Extinction Rebellion protests: Scots officers to assist in London
Up to 100 police officers are being deployed from Scotland to London next week to assist with the Extinction Rebellion protests.
The public order officers will work with colleagues in the Met responding to the climate change demonstrations.
Police Scotland Chief Constable Iain Livingstone approved the request.
Met Police chief Cressida Dick said the force had been "stretched" by the protests, impeding its ability to respond to other crimes.
The demonstrations in London have led to more than 1,200 arrests.
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The request was made by the National Police Co-ordination Centre on behalf of the Met.
Mr Livingstone, who has briefed Scotland's justice secretary on the move, said it would not undermine Police Scotland's ability to protect the public in Scotland.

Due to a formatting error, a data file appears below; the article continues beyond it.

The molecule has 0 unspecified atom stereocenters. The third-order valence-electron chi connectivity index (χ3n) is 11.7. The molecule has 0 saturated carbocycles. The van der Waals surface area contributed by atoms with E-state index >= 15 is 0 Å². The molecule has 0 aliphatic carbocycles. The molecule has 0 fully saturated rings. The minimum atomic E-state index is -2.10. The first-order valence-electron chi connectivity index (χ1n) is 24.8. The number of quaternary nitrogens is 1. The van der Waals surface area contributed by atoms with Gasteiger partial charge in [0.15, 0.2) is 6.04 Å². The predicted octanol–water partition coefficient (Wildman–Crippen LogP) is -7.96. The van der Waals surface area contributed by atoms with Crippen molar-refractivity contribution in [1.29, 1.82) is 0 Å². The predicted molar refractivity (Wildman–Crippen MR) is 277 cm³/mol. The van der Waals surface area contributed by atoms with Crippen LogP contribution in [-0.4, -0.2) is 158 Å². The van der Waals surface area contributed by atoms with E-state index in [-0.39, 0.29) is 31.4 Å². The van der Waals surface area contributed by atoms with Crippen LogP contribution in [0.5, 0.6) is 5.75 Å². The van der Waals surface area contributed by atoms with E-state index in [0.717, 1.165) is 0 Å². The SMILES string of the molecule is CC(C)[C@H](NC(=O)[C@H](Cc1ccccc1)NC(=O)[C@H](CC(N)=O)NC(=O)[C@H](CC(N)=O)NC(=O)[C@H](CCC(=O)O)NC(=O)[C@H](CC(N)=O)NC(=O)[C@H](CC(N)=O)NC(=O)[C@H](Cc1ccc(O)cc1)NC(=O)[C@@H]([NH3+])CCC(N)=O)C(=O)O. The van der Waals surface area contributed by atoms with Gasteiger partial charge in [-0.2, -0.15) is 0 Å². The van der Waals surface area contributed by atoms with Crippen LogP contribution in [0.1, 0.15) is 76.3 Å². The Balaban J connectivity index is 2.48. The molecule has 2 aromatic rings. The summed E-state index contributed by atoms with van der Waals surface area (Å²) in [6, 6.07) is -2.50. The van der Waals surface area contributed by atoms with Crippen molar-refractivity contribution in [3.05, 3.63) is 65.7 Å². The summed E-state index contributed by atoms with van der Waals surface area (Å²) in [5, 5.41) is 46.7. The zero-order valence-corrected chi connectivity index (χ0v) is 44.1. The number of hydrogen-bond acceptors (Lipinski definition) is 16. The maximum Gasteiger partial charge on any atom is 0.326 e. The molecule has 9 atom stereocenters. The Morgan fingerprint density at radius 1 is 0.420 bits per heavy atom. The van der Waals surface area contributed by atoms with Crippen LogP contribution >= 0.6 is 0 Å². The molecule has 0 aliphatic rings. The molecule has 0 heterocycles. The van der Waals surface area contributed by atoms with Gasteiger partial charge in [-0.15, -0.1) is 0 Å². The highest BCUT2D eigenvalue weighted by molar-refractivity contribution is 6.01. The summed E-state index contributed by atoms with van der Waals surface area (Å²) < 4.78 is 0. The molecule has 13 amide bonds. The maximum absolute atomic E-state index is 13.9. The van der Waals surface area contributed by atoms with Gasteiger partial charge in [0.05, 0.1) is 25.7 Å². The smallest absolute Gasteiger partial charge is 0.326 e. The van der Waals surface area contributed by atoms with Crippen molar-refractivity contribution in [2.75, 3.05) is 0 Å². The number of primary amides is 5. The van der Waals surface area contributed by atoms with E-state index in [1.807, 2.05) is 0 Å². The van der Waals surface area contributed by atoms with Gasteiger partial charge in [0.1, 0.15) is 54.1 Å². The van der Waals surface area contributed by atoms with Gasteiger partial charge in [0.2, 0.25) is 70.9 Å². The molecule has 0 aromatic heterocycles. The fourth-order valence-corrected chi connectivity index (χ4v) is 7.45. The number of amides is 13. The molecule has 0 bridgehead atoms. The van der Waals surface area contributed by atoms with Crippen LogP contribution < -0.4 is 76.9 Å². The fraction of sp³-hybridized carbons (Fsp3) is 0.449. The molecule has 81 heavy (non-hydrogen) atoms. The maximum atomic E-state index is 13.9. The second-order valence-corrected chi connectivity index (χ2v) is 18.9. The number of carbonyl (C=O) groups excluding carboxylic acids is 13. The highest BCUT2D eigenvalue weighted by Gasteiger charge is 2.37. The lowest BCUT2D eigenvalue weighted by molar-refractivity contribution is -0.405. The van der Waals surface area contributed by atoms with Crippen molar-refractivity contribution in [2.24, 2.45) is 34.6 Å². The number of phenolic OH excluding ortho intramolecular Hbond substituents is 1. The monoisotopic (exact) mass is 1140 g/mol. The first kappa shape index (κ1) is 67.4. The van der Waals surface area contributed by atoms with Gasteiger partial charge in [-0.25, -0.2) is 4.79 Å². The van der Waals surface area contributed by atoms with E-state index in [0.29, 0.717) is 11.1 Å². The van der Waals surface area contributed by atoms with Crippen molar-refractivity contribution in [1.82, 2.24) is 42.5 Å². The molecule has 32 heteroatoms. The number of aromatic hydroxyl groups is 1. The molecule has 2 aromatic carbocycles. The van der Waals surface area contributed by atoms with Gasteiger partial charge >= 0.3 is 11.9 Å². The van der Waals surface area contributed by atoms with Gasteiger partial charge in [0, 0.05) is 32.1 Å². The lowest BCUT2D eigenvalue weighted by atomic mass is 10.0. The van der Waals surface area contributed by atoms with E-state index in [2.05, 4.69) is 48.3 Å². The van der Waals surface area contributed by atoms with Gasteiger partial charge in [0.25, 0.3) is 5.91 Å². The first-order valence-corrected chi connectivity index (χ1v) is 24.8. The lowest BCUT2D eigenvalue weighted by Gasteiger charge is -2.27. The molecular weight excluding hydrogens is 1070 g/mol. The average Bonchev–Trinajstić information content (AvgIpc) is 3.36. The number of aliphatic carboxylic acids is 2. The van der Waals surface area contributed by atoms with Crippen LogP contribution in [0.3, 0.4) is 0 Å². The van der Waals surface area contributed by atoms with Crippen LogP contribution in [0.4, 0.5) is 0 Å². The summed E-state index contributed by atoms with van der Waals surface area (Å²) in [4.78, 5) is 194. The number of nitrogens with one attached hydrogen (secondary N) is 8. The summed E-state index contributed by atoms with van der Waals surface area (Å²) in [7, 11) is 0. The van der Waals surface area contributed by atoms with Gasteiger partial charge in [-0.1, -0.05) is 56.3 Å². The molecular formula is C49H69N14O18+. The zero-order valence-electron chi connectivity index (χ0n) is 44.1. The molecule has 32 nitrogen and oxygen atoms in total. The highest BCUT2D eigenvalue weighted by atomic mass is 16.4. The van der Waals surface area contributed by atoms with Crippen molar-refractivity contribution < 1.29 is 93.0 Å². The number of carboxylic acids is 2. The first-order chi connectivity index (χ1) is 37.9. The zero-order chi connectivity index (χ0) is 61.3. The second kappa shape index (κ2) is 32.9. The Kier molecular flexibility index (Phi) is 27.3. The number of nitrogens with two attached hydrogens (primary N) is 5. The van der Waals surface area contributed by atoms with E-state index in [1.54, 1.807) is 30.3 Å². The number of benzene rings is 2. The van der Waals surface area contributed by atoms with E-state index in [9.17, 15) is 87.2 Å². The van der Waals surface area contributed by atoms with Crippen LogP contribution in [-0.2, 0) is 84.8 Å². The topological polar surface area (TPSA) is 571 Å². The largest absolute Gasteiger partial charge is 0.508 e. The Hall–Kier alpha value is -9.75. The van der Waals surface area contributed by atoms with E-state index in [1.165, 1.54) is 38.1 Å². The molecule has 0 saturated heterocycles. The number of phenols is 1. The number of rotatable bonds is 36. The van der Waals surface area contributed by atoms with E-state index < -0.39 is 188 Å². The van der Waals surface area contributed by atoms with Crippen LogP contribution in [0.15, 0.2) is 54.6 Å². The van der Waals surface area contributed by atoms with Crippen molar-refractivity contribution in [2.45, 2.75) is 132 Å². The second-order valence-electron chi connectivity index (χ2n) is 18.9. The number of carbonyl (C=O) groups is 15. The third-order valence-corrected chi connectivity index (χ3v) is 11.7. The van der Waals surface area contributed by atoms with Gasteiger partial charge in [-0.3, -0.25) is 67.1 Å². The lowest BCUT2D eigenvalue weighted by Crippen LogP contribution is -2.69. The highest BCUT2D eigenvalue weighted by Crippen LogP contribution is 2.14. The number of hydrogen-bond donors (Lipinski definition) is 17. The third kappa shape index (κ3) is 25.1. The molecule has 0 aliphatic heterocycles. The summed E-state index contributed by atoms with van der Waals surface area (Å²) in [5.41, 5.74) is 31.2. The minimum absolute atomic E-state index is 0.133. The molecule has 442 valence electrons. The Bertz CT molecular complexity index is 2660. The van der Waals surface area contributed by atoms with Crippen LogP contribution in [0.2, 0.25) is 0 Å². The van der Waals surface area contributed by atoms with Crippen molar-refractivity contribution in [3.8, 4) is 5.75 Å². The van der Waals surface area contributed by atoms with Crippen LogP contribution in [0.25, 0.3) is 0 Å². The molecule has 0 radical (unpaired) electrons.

He said: "I have agreed to send a number of officers for a short time to assist with the policing of the Extinction Rebellion protests currently taking place in the city.
"The Scottish Police Federation is engaged in this process and the safety and welfare of my officers and colleagues is paramount.
"Scotland has benefited from mutual aid in the past and will do so again in the future. It's therefore appropriate that, as the UK's second biggest police service, we supply officers when asked to do so by other forces."
Activists blocked the entrance to the BBC's central London headquarters on Friday, with some scaling the front of the building.
On Thursday, demonstrations focused on London City Airport, where protesters attempted a "Hong Kong-style occupation" of the terminal building, with hundreds blocking the main entrance.